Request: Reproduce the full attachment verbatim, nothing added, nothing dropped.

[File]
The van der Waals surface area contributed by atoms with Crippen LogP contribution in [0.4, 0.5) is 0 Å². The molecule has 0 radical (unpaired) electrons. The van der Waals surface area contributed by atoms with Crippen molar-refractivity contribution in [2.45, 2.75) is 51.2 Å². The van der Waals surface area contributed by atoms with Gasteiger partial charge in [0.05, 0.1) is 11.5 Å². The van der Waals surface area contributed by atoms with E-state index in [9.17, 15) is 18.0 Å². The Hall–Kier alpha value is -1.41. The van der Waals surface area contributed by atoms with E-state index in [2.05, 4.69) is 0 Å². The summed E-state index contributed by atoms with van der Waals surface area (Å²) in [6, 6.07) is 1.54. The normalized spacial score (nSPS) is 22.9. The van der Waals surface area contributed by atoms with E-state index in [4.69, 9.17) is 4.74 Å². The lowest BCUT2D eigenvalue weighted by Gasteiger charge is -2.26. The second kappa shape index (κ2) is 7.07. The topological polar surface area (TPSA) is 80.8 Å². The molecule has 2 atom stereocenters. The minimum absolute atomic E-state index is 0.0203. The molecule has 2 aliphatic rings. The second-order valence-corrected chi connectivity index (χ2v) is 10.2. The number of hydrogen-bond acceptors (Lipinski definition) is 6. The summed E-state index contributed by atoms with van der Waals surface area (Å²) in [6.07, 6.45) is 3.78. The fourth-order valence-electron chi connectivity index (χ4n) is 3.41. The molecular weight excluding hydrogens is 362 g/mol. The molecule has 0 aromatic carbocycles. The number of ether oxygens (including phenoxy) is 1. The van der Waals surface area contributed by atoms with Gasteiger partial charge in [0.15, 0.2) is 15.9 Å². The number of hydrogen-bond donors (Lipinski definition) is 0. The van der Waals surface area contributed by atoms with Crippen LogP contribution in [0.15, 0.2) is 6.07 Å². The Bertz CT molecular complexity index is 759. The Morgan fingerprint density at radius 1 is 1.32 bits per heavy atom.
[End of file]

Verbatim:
The van der Waals surface area contributed by atoms with Crippen LogP contribution in [0.4, 0.5) is 0 Å². The molecule has 0 radical (unpaired) electrons. The van der Waals surface area contributed by atoms with Crippen molar-refractivity contribution in [2.45, 2.75) is 51.2 Å². The van der Waals surface area contributed by atoms with Gasteiger partial charge in [0.05, 0.1) is 11.5 Å². The van der Waals surface area contributed by atoms with E-state index in [9.17, 15) is 18.0 Å². The Hall–Kier alpha value is -1.41. The van der Waals surface area contributed by atoms with E-state index in [2.05, 4.69) is 0 Å². The summed E-state index contributed by atoms with van der Waals surface area (Å²) in [6, 6.07) is 1.54. The normalized spacial score (nSPS) is 22.9. The van der Waals surface area contributed by atoms with E-state index in [4.69, 9.17) is 4.74 Å². The lowest BCUT2D eigenvalue weighted by Gasteiger charge is -2.26. The second kappa shape index (κ2) is 7.07. The topological polar surface area (TPSA) is 80.8 Å². The molecule has 2 atom stereocenters. The minimum absolute atomic E-state index is 0.0203. The molecule has 2 aliphatic rings. The second-order valence-corrected chi connectivity index (χ2v) is 10.2. The number of hydrogen-bond acceptors (Lipinski definition) is 6. The summed E-state index contributed by atoms with van der Waals surface area (Å²) in [6.07, 6.45) is 3.78. The fourth-order valence-electron chi connectivity index (χ4n) is 3.41. The molecular weight excluding hydrogens is 362 g/mol. The molecule has 0 aromatic carbocycles. The number of ether oxygens (including phenoxy) is 1. The van der Waals surface area contributed by atoms with Gasteiger partial charge in [0.15, 0.2) is 15.9 Å². The number of hydrogen-bond donors (Lipinski definition) is 0. The van der Waals surface area contributed by atoms with Crippen LogP contribution in [0.15, 0.2) is 6.07 Å². The Bertz CT molecular complexity index is 759. The Morgan fingerprint density at radius 1 is 1.32 bits per heavy atom.